Course Hero. "Henry VI, Part 3 Study Guide." Course Hero. 20 July 2017. Web. 22 Jan. 2019. <https://www.coursehero.com/lit/Henry-VI-Part-3/>.
Course Hero. (2017, July 20). Henry VI, Part 3 Study Guide. In Course Hero. Retrieved January 22, 2019, from https://www.coursehero.com/lit/Henry-VI-Part-3/
(Course Hero, 2017)
Course Hero. "Henry VI, Part 3 Study Guide." July 20, 2017. Accessed January 22, 2019. https://www.coursehero.com/lit/Henry-VI-Part-3/.
Course Hero, "Henry VI, Part 3 Study Guide," July 20, 2017, accessed January 22, 2019, https://www.coursehero.com/lit/Henry-VI-Part-3/.
Over the course of the Henry VI trilogy, Shakespeare makes increasingly heavy use of the famous red and white roses: family symbols of the House of Lancaster and the House of York, respectively. The origin of these floral badges is explained in Part 1, where the emblems are steeped in conventional color symbolism by those who wear them. York, when he plucks the white rose, speaks to the purity of his cause; Somerset, the initial leader of the Lancastrian faction, muses on his color's association with blood, passion, and violence.
Throughout the first two plays, the roses are worn only by the leaders of each faction. By the time of Part 3, however, nearly all of England seems to be involved in the war, and the roses themselves have become common. Moreover, as allegiances change, characters switch the color of rose they wear, providing audiences with a handy way of identifying the rival factions on a frequently crowded stage.
At the beginning of the play, Richard, Duke of York, is the leader of the eponymous Yorkist faction. He and his followers enter the stage in triumph after the Battle of Saint Albans, all sporting white roses. After York's death, his sons Edward, Richard, and George (later Duke of Clarence) will continue to wear the rose as a symbol of family and factional unity; their followers, including the Duke of Norfolk and Lord Hastings, will do the same. Richard, with his penchant for violence, voices a wish to "dye" his white rose "in the lukewarm blood of Henry's heart." He gets his chance in the penultimate scene of Act 5. Rutland, the duke's youngest son, conspicuously lacks a white rose, perhaps to signal his status as a noncombatant.
The Earl of Warwick, the most influential of the Yorkists after the duke himself, has been with the White Team almost since the beginning of Part 2. In Part 3 he is instrumental in bringing King Edward IV to power (hence his historical nickname "the Kingmaker"). Warwick throws aside his white rose in Act 3, however, after Edward offends him one time too many; to signal the change he dons a red rose when next he appears onstage. The Duke of Clarence does the same in Act 4, after an apparent loss of faith in his brother's ability to govern fairly and effectively.
Like their Yorkist enemies, the Lancastrians wear their own badge—a red rose—consistently throughout the play. King Henry is the first to appear onstage with this symbol; his wife, Queen Margaret, and their son, Prince Edward, follow suit. They are joined by the earls of Northumberland, Westmorland, and Exeter—and eventually (after Act 4) by Clarence and Somerset as well. In the play's early acts, a particularly prominent Red Rose partisan is Lord Clifford; he, however, is motivated not by loyalty to Lancaster but by an overmastering hatred of the House of York.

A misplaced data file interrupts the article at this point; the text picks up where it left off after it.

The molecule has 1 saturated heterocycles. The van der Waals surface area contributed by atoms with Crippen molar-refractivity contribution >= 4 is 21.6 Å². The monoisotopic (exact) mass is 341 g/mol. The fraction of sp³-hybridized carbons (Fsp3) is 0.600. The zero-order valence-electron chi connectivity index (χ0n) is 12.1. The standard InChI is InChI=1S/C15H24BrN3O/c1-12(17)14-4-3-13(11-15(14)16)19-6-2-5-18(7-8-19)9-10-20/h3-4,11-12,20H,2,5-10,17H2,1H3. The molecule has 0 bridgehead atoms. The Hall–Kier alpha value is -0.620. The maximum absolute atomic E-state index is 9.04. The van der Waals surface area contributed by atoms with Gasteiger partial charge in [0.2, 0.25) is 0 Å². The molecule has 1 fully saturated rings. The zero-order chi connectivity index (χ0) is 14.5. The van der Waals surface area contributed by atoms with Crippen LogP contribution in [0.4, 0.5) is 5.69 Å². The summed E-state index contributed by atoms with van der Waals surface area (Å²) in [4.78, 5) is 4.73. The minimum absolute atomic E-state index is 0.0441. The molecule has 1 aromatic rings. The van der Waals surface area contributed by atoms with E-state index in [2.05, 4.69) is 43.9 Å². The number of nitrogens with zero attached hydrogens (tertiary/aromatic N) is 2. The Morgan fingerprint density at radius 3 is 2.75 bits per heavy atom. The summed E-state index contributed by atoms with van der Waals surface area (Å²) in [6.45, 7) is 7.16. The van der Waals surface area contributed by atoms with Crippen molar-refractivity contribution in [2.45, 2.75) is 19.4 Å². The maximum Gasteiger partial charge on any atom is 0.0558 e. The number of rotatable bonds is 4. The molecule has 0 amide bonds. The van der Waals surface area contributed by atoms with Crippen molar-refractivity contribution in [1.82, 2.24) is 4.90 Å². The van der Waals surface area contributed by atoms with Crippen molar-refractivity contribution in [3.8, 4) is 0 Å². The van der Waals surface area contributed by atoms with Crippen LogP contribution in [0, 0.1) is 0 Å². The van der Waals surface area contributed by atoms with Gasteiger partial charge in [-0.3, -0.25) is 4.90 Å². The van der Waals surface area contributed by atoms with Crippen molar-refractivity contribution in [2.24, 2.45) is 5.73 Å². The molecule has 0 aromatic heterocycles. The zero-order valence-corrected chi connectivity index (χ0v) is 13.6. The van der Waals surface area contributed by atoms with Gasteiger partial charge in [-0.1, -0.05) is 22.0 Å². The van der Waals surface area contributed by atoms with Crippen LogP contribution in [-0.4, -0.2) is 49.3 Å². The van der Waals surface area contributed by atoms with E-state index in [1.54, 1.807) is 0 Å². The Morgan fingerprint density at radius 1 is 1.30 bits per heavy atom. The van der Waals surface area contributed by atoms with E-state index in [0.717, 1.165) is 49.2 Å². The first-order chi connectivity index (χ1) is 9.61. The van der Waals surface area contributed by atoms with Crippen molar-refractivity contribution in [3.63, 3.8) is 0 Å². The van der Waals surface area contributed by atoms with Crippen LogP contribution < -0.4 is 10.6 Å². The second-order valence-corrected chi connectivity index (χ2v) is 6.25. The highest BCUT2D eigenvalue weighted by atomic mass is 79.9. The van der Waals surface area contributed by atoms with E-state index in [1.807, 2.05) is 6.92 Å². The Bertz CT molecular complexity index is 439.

It is Henry, not coincidentally, who makes the play's most thoughtful and sustained reference to the rose symbolism. Eulogizing the death of a common soldier, he declares:
The red rose and the white are on his face,
The fatal colors of our striving houses;
The one his purple blood right well resembles,
The other his pale cheeks methinks presenteth.
Wither one rose and let the other flourish;
If you contend, a thousand lives must wither.
In this scene Henry comes to realize—at least momentarily—the true extent of the chaos and violence that underlie the innocuous emblem of the rose. This epiphany may make him a more empathetic human being, but it does nothing to galvanize his will to fight. Indeed it is not even clear which rose Henry wishes to "wither" and which to "flourish"; he may even be willing to accept his own defeat so long as it brings an end to the war.
Crowns are donned and doffed with alarming speed throughout Henry VI, Part 3. For the most part these coronations and "de-coronations" involve the actual Crown of England and symbolize the tradeoff of power between the Yorkists and the Lancastrians. In Act 1, Scene 4, however, the act of coronation is turned to sarcastic purpose by Queen Margaret, who places a paper crown on the head of her vanquished adversary, the Duke of York. Her subsequent speech to York makes it clear that the crown is meant to humiliate him by commemorating his failure to seize the real thing:
Ay, marry, sir, now looks he like a king.
Ay, this is he that took King Henry's chair,
And this is he was his adopted heir.
But how is it that great Plantagenet
Is crowned so soon and broke his solemn oath?
Everything about this episode—the singsong tone, the mock-heroic forms of address, even the tiny hillock on which York stands—is dripping with derision. The entire faux-coronation episode also strongly parallels the events preceding the Crucifixion, as recounted in the Gospels. Like the Crown of Thorns, the paper crown furnished by Queen Margaret is intended to ridicule the wearer and his pretensions to kingship; moreover, as in the Bible, the crowning is a mere prelude to the torture and execution of the condemned. The audience likely knows too much about York to see him as a particularly Christ-like figure, especially if they've seen or read Part 2; still, Margaret's performance here symbolically aligns her with Jesus's persecutors. This can hardly have been a flattering comparison in the eyes of Shakespeare's English contemporaries, who were almost universally Christian.